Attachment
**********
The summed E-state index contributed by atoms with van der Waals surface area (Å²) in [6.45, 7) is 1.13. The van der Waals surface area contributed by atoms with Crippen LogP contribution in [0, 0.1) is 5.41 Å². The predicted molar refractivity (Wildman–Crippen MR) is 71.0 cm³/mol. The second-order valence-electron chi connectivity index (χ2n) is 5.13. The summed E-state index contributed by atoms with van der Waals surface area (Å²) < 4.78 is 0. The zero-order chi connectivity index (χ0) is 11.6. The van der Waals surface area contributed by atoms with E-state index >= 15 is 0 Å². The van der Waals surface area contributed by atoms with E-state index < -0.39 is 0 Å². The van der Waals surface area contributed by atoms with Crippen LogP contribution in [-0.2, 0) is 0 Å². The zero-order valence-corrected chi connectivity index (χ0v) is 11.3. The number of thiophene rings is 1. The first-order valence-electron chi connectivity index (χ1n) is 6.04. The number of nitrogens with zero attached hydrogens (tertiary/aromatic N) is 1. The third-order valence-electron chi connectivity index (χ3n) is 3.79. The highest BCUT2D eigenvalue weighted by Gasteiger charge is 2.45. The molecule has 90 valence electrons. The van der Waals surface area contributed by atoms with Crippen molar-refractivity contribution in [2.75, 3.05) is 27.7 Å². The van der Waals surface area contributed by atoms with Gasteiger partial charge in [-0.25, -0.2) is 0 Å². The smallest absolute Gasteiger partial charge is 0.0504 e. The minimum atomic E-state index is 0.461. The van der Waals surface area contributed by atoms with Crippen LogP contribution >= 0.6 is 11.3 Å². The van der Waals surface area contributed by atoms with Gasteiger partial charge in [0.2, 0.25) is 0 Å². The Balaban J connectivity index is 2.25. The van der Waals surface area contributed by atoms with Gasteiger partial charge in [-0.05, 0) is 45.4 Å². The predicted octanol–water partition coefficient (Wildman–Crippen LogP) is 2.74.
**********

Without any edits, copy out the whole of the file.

The summed E-state index contributed by atoms with van der Waals surface area (Å²) in [6.45, 7) is 1.13. The van der Waals surface area contributed by atoms with Crippen LogP contribution in [0, 0.1) is 5.41 Å². The predicted molar refractivity (Wildman–Crippen MR) is 71.0 cm³/mol. The second-order valence-electron chi connectivity index (χ2n) is 5.13. The summed E-state index contributed by atoms with van der Waals surface area (Å²) < 4.78 is 0. The zero-order chi connectivity index (χ0) is 11.6. The van der Waals surface area contributed by atoms with E-state index >= 15 is 0 Å². The van der Waals surface area contributed by atoms with E-state index < -0.39 is 0 Å². The van der Waals surface area contributed by atoms with Crippen LogP contribution in [-0.2, 0) is 0 Å². The zero-order valence-corrected chi connectivity index (χ0v) is 11.3. The number of thiophene rings is 1. The first-order valence-electron chi connectivity index (χ1n) is 6.04. The number of nitrogens with zero attached hydrogens (tertiary/aromatic N) is 1. The third-order valence-electron chi connectivity index (χ3n) is 3.79. The highest BCUT2D eigenvalue weighted by Gasteiger charge is 2.45. The molecule has 90 valence electrons. The van der Waals surface area contributed by atoms with Crippen molar-refractivity contribution in [2.75, 3.05) is 27.7 Å². The van der Waals surface area contributed by atoms with Gasteiger partial charge in [-0.25, -0.2) is 0 Å². The smallest absolute Gasteiger partial charge is 0.0504 e. The minimum atomic E-state index is 0.461. The van der Waals surface area contributed by atoms with Crippen LogP contribution >= 0.6 is 11.3 Å². The van der Waals surface area contributed by atoms with Gasteiger partial charge in [0.2, 0.25) is 0 Å². The Balaban J connectivity index is 2.25. The van der Waals surface area contributed by atoms with Gasteiger partial charge in [-0.05, 0) is 45.4 Å². The predicted octanol–water partition coefficient (Wildman–Crippen LogP) is 2.74.